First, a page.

293. The Fathers also considered the specific situation of a merely civil marriage or, with due distinction, even simple cohabitation, noting that “when such unions attain a particular stability, legally recognized, are characterized by deep affection and responsibility for their offspring, and demonstrate an ability to overcome trials, they can provide occasions for pastoral care with a view to the eventual celebration of the sacrament of marriage”.

On the other hand, it is a source of concern that many young people today distrust marriage and live together, putting off indefinitely the commitment of marriage, while yet others break a commitment already made and immediately assume a new one. “As members of the Church, they too need pastoral care that is merciful and helpful”. For the Church’s pastors are not only responsible for promoting Christian marriage, but also the “pastoral discernment of the situations of a great many who no longer live this reality. Entering into pastoral dialogue with these persons is needed to distinguish elements in their lives that can lead to a greater openness to the Gospel of marriage in its fullness”. In this pastoral discernment, there is a need “to identify elements that can foster evangelization and human and spiritual growth”.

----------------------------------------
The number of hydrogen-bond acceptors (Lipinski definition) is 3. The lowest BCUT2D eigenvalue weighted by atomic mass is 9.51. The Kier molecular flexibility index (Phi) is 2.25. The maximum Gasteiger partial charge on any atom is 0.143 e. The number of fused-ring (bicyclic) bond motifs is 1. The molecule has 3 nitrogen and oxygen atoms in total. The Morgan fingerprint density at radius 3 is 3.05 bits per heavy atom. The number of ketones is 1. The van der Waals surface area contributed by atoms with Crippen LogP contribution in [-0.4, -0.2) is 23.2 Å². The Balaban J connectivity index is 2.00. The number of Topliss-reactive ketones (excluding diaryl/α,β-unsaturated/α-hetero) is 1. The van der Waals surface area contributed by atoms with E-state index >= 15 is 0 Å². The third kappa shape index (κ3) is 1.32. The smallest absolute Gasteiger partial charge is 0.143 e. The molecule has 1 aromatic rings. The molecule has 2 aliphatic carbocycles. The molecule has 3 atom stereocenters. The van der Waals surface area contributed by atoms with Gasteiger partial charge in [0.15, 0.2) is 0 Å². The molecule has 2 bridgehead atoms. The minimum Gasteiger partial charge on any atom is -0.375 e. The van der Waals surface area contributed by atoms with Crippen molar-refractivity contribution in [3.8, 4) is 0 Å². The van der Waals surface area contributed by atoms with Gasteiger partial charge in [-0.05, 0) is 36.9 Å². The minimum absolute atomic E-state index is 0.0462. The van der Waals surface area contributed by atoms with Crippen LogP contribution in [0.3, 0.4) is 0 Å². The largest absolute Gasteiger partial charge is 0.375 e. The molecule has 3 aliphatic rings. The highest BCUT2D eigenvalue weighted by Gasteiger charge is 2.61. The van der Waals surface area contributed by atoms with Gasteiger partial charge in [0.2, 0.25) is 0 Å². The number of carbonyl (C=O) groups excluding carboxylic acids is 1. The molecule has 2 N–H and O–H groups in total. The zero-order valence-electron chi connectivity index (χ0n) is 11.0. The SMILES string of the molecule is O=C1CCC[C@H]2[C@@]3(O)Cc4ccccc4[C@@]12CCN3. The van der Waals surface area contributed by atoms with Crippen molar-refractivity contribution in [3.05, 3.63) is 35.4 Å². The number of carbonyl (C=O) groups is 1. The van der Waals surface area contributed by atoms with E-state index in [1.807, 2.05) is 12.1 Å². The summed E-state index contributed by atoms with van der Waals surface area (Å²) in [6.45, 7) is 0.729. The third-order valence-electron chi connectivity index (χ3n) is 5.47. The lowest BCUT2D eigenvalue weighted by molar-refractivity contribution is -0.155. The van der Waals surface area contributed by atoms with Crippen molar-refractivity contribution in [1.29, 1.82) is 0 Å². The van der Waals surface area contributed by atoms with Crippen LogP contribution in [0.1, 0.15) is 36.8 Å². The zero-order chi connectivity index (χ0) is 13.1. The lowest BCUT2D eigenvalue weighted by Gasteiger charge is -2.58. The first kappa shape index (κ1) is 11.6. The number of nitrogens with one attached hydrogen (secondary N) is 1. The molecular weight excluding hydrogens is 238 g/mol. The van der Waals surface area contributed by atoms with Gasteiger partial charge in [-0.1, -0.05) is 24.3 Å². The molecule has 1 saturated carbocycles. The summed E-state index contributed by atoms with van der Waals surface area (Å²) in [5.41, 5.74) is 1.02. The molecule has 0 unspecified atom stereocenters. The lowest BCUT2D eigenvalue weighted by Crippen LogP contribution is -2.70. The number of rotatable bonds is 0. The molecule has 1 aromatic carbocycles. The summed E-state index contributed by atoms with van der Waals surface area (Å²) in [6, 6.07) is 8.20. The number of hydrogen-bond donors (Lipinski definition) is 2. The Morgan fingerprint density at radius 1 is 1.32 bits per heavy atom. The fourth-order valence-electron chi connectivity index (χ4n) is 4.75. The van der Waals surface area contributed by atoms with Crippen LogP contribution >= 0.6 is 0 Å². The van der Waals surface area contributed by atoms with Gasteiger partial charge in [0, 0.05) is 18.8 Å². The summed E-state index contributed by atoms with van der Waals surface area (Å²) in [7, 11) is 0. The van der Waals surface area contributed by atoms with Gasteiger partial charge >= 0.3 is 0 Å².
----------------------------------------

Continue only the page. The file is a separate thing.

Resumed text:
294. “The choice of a civil marriage or, in many cases, of simple cohabitation, is often not motivated by prejudice or resistance to a sacramental union, but by cultural or contingent situations”. In such cases, respect also can be shown for those signs of love which in some way reflect God’s own love. We know that there is “a continual increase in the number of those who, after having lived together for a long period, request the celebration of marriage in Church. Simply to live together is often a choice based on a general attitude opposed to anything institutional or definitive; it can also be done while awaiting more security in life (a steady job and steady income). In some countries, de facto unions are very numerous, not only because of a rejection of values concerning the family and matrimony, but primarily because celebrating a marriage is considered too expensive in the social circumstances. As a result, material poverty drives people into de facto unions”.Whatever the case, “all these situations require a constructive response seeking to transform them into opportunities that can lead to the full reality of marriage and family in conformity with the Gospel. These couples need to be welcomed and guided patiently and discreetly”.